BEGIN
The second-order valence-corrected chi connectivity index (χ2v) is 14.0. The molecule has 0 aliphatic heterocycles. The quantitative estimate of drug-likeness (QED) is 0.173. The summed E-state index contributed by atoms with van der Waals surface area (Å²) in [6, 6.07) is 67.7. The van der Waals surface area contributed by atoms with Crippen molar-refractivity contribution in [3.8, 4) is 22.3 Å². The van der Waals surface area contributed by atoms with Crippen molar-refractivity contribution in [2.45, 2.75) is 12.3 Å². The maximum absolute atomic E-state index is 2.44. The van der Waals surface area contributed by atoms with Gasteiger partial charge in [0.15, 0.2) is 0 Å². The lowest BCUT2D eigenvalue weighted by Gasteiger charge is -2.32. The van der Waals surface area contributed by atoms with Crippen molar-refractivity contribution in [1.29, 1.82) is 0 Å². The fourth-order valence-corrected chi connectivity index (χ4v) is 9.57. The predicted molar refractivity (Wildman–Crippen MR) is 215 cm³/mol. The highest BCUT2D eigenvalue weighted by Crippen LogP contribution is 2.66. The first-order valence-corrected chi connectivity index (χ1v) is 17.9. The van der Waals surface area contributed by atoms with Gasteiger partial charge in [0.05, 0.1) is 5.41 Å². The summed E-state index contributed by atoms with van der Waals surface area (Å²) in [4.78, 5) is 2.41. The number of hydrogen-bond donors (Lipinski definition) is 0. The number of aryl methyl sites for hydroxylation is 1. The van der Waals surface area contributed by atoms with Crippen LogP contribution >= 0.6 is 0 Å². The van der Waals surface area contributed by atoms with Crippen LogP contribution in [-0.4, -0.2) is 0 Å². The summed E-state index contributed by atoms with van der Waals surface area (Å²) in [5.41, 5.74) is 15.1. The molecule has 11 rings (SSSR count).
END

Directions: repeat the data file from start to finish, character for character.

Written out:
The second-order valence-corrected chi connectivity index (χ2v) is 14.0. The molecule has 0 aliphatic heterocycles. The quantitative estimate of drug-likeness (QED) is 0.173. The summed E-state index contributed by atoms with van der Waals surface area (Å²) in [6, 6.07) is 67.7. The van der Waals surface area contributed by atoms with Crippen molar-refractivity contribution in [3.8, 4) is 22.3 Å². The van der Waals surface area contributed by atoms with Crippen molar-refractivity contribution in [2.45, 2.75) is 12.3 Å². The maximum absolute atomic E-state index is 2.44. The van der Waals surface area contributed by atoms with Gasteiger partial charge in [0.15, 0.2) is 0 Å². The lowest BCUT2D eigenvalue weighted by Gasteiger charge is -2.32. The van der Waals surface area contributed by atoms with Crippen molar-refractivity contribution in [1.29, 1.82) is 0 Å². The fourth-order valence-corrected chi connectivity index (χ4v) is 9.57. The predicted molar refractivity (Wildman–Crippen MR) is 215 cm³/mol. The highest BCUT2D eigenvalue weighted by Crippen LogP contribution is 2.66. The first-order valence-corrected chi connectivity index (χ1v) is 17.9. The van der Waals surface area contributed by atoms with Gasteiger partial charge in [0.05, 0.1) is 5.41 Å². The summed E-state index contributed by atoms with van der Waals surface area (Å²) in [4.78, 5) is 2.41. The number of hydrogen-bond donors (Lipinski definition) is 0. The number of aryl methyl sites for hydroxylation is 1. The van der Waals surface area contributed by atoms with Crippen LogP contribution >= 0.6 is 0 Å². The van der Waals surface area contributed by atoms with Crippen LogP contribution in [-0.4, -0.2) is 0 Å². The summed E-state index contributed by atoms with van der Waals surface area (Å²) in [5.41, 5.74) is 15.1. The molecule has 11 rings (SSSR count).